– I’m a geologist by training. I prepared my license at the Casablanca-Ain Chock Faculty at the Hassan II University of Casablanca, where I currently teach. Then I went to Paris to do a DEA and a thesis in magmatic geochemistry. I prepared my thesis on the geochemistry of rare gases. Then I returned to Morocco and started working at the University of Casablanca. I wanted to do a state thesis. Naturally, I contacted my professor at the University of Paris 6. He told me: “the laboratory is open, you can work with our group, only we have started working on meteorites, many of which have come from Morocco. So you belong here.” It was the year 2000. That’s where this fabulous story began.
-What exactly does your scientific research consist of?
-My scientific research is diverse and varied. They refer to the study of meteorites. My state thesis focused on Martian meteorites to understand the importance of the shock that could have ejected these rocks from their original bodies. Next, I became interested in all types of meteorites as it was necessary to classify all types of meteorites that fall in Morocco. I discovered many other aspects of meteorites, such as those from the asteroid Vesta which are the eucrites… I discovered the different aspects thanks to the work done by the PhD students under my supervision.
-In 2021, you discovered the latest meteorite fall observed in Morocco and more precisely in Msyed. What can we deduce from this?
– Indeed the last observed fall in southern Morocco was at the level of Msyed village in Tan-Tan province, which fell in December 2021. It is the same story repeating itself with some differences, although every observed fall is a story apart from. This meteorite, when it fell, was seen by many people in the south. Obviously some people went looking in the area where they thought it would fall. A few days later, pieces were found. We are classifying and reporting this meteorite. Each observed fall provides us with extraordinary information about the solar system and planets and reinforces our country’s wealth of meteorites.
-Is Morocco a favorable terrain for the study of meteorites? How many falls have been observed so far?
-Morocco is one of the richest countries in the world in terms of meteorites. We have a very large number of meteorite finds in the Moroccan Sahara exceeding 10,000 meteorites. In addition to these findings, a large amount of falls have been observed in Morocco. We are currently at 24. Over the past 20 years, we have had many more than many countries in the world. Exceptional meteorites have been found on Moroccan soil. Most of the meteorites are Martian or lunar, the rarest having been collected in southern Morocco. So yes, Morocco is a land conducive to finding meteorites, especially in the Moroccan Sahara.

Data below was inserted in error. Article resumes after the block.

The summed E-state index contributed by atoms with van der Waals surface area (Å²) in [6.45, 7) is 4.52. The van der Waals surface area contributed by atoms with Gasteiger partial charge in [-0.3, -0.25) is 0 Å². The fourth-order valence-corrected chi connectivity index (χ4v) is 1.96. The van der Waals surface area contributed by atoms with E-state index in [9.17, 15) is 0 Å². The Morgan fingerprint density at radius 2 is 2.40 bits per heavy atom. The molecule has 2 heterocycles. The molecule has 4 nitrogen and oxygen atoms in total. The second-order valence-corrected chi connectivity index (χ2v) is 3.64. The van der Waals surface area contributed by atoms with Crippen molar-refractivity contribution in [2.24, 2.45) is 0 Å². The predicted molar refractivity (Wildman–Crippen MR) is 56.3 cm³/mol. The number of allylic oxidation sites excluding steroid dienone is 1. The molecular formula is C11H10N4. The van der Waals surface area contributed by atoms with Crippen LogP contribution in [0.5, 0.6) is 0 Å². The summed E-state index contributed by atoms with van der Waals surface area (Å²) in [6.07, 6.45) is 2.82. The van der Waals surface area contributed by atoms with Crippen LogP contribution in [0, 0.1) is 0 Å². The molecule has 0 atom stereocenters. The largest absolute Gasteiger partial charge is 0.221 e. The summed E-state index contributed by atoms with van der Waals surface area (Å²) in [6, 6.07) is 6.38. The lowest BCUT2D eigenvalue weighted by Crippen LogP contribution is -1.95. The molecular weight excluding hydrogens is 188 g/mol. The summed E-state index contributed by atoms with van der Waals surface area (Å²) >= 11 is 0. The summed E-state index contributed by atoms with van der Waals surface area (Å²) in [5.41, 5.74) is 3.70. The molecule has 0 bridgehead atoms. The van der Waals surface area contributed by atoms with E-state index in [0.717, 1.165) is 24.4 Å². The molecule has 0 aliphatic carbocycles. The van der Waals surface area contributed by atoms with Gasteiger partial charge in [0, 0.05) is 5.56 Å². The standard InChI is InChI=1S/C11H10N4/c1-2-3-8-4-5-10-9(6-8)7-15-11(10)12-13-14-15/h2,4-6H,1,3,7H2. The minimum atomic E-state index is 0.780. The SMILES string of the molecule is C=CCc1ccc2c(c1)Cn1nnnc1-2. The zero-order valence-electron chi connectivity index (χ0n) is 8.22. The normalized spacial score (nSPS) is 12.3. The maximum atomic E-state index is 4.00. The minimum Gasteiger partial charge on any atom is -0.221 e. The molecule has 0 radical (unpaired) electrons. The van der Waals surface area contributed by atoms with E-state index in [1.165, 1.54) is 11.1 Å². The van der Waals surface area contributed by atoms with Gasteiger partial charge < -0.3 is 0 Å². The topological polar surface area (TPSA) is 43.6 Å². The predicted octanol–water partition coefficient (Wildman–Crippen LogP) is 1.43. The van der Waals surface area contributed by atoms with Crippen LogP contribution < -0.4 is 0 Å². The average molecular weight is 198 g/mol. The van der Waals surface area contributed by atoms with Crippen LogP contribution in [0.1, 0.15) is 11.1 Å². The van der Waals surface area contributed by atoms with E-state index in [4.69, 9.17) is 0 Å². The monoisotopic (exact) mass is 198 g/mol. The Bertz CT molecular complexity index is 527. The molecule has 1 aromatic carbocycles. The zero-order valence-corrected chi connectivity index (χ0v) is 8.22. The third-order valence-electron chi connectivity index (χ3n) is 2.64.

-The analysis and study of these elements contribute to understanding the formation of our solar system. Some falls in Morocco have never been shown to the general public. How do you explain it?
-We find it a pity not to have a museum dedicated to the geological heritage of Morocco and in particular to meteorites, while we are one of the richest countries in the world in these objects. Meteorites from Morocco can be found in every museum in the world except Morocco. It’s time to have these kind of museums. It is in this sense that last year we inaugurated the Expo museum of meteorites messengers from the sky, which was hosted for an entire year by Anfa place mall.
We are in the second edition of this museum exhibition hosted at the marina shopping in a larger and enriched space compared to the one we had at Anfa place. We have practically all the meteorite falls observed in Morocco, but also fossils, a model of an impact crater, and we have also opened a planetarium.
– In your opinion, what would be needed to encourage young people to pursue scientific careers?
-This is one of the objectives of the Attarik Foundation, which aims to promote scientific research on meteorites and planetology in Morocco, the valorisation of Morocco’s geological heritage and the dissemination of knowledge and science.
Among our objectives, one of the most important is to make young Moroccans love science and make them wink at the phenomena that surround them because we work on topics that lend themselves well to scientific curiosity. When it comes to meteorites and dinosaurs, young audiences pay attention.